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abstract acquired action apperceiving apperception asso association association of ideas become behavior blindness brain character Chautauqua child child-study conceptions concrete conduct connection coruscate effort emotional example excited experience eyes fact faculty feel field of consciousness habit heart hour human ideal imitation immediately impression impulse inhibition inner instinct keep kind labor laws learned lives margin matter mean memory mental methods mind moral motor effects musical scale natively interesting nature ness never Obermann objects one's passion passive voice pedagogics Phillips Brooks possible practical psychology pupils reaction remember RICHARD JEFFERIES rience schoolroom secret sensation sense significance sorb sort Spinoza stream of consciousness talk teacher tendencies things thought tical tion Tolstoi truth uncon verbal virtue voluntary attention WALT WHITMAN whole wish words
Page 67 - In Professor Bain's chapter on 'The Moral Habits' there are some admirable practical remarks laid down. Two great maxims emerge from the treatment. The first is that in the acquisition of a new habit, or the leaving off of an old one, we must take care to launch ourselves
Page 299 - you will have missed the significance of my entire lecture. The solid meaning of life is always the same eternal thing,—the marriage, namely, of some unhabitual ideal, however special, with some fidelity, courage, and endurance; with some man's or woman's pains.—And, whatever or wherever ~) life may be, there will always be the chance for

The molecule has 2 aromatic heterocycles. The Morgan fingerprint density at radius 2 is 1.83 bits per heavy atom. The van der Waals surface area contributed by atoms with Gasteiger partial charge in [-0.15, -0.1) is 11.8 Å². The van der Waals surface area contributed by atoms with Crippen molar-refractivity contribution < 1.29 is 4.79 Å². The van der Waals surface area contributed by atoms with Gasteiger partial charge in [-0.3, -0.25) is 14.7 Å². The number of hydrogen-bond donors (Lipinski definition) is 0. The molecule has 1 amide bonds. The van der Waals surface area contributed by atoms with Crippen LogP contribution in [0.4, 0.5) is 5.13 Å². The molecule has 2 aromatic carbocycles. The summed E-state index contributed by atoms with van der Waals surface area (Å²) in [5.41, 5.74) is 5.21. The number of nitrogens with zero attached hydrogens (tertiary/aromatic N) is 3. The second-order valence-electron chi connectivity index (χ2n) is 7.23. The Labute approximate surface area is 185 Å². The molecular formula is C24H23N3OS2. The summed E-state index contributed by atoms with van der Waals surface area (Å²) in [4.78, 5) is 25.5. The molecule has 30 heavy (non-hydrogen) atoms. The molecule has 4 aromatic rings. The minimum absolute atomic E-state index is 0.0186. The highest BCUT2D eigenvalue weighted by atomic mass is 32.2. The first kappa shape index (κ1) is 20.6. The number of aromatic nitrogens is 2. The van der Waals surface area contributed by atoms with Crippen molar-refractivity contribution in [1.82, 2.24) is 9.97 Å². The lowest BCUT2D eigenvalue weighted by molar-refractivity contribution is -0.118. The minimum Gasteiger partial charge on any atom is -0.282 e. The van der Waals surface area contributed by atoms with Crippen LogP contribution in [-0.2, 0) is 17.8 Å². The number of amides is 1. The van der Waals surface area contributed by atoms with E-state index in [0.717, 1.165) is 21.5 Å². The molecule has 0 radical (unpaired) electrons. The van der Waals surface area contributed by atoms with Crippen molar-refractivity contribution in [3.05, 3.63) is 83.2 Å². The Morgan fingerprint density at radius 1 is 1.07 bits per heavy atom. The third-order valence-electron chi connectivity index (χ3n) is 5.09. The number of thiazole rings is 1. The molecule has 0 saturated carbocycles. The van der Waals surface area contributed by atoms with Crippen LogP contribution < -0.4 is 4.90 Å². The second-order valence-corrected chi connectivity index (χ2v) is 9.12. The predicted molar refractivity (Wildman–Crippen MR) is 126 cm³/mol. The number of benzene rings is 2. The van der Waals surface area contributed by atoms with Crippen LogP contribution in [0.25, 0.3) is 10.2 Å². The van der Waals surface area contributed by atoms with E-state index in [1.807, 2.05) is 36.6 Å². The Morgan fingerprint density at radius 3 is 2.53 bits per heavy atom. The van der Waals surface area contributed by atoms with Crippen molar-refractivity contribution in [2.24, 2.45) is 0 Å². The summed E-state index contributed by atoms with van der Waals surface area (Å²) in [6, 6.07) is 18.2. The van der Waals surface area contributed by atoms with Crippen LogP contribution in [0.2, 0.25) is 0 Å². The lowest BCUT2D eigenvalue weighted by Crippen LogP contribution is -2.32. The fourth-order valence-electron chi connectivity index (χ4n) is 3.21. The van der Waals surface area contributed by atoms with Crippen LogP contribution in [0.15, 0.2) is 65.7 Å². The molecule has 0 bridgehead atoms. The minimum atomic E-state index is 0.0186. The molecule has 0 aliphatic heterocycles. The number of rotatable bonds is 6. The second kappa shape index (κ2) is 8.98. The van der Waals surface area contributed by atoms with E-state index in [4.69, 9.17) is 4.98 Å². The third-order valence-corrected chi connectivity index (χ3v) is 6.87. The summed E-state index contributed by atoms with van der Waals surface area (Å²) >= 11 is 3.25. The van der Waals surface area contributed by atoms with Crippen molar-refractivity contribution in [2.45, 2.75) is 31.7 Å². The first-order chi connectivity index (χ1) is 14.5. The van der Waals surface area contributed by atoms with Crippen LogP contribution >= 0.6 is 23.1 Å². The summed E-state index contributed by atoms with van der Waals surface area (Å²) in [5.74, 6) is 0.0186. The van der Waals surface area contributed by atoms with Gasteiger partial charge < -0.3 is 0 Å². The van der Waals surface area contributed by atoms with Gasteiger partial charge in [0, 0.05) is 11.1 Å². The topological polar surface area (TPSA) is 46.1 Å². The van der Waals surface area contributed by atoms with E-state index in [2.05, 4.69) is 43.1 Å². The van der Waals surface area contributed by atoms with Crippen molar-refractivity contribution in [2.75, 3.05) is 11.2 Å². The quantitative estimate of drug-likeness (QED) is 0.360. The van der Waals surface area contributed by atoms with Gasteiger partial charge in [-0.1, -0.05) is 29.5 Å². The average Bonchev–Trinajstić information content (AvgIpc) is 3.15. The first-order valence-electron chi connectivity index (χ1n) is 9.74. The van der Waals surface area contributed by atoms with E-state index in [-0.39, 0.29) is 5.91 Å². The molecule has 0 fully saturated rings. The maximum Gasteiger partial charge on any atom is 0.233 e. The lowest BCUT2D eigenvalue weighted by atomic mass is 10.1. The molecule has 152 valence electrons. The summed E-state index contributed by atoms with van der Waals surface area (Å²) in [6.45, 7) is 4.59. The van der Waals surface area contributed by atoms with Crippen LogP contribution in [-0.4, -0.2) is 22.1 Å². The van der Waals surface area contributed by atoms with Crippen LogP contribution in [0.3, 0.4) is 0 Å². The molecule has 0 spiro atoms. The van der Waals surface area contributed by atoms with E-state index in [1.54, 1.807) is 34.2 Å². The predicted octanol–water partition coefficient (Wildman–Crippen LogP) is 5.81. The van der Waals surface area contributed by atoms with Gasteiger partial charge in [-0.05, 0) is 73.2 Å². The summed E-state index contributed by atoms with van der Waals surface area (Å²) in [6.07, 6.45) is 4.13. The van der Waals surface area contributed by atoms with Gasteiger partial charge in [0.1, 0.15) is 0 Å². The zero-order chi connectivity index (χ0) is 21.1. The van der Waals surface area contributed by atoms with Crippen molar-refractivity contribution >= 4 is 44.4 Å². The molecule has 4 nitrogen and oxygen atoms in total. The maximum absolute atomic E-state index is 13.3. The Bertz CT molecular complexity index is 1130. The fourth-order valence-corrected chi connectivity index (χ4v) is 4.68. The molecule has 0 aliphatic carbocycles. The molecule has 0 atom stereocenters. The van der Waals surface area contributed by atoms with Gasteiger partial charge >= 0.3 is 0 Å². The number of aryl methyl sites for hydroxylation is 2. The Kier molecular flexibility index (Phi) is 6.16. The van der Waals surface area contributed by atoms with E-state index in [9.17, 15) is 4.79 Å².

Page 5 - has profited more by -the fermentation of which I speak, in pedagogical circles, than we psychologists. The desire of the schoolteachers for a completer professional training, and their aspiration toward the 'professional' spirit in their work, have led them more and more to turn to us for light on fundamental principles. And in these
Page 225 - this good at least, that till death I shall have done all that is in me to love Him. . . . That since then he had passed his life in perfect liberty and continual joy. "That when an occasion of practising some virtue offered, he addressed himself to God, saying, 'Lord, I cannot do this unless thou
Page 65 - grown to the way in which they have been exercised, just as a sheet of paper or a coat, once creased or folded, tends to fall forever afterward into the same identical folds. Habit is thus a second nature, or rather, as the Duke of Wellington said, it is 'ten times
Page 265 - There lies more than a mere interest of curious speculation in understanding this. It has the most tremendous practical importance. I wish that I could convince you of it as I feel it myself. It is the basis of all our tolerance
Page 281 - is this Man! How surprising are his attributes! Poor soul, here for so little, cast among so many hardships, savagely surrounded, savagely descended, irremediably condemned to prey upon
Page 67 - of my hearers, let him begin this very hour to set the matter right. In Professor Bain's chapter on 'The Moral Habits' there are some admirable practical remarks laid down. Two great maxims emerge from
Page 150 - of the globe?" and received the immediate answer from half the class at once: "The interior of the globe is in a condition of igneous fusion.
Page 51 - to set the right example. Among the recent modern reforms of teaching methods, a certain disparagement of emulation, as a laudable spring of action in the schoolroom, has often made itself heard. More than a century ago, Rousseau, in his 'fimile,' branded rivalry between one pupil and another as too base a passion to play a part in an ideal education. "Let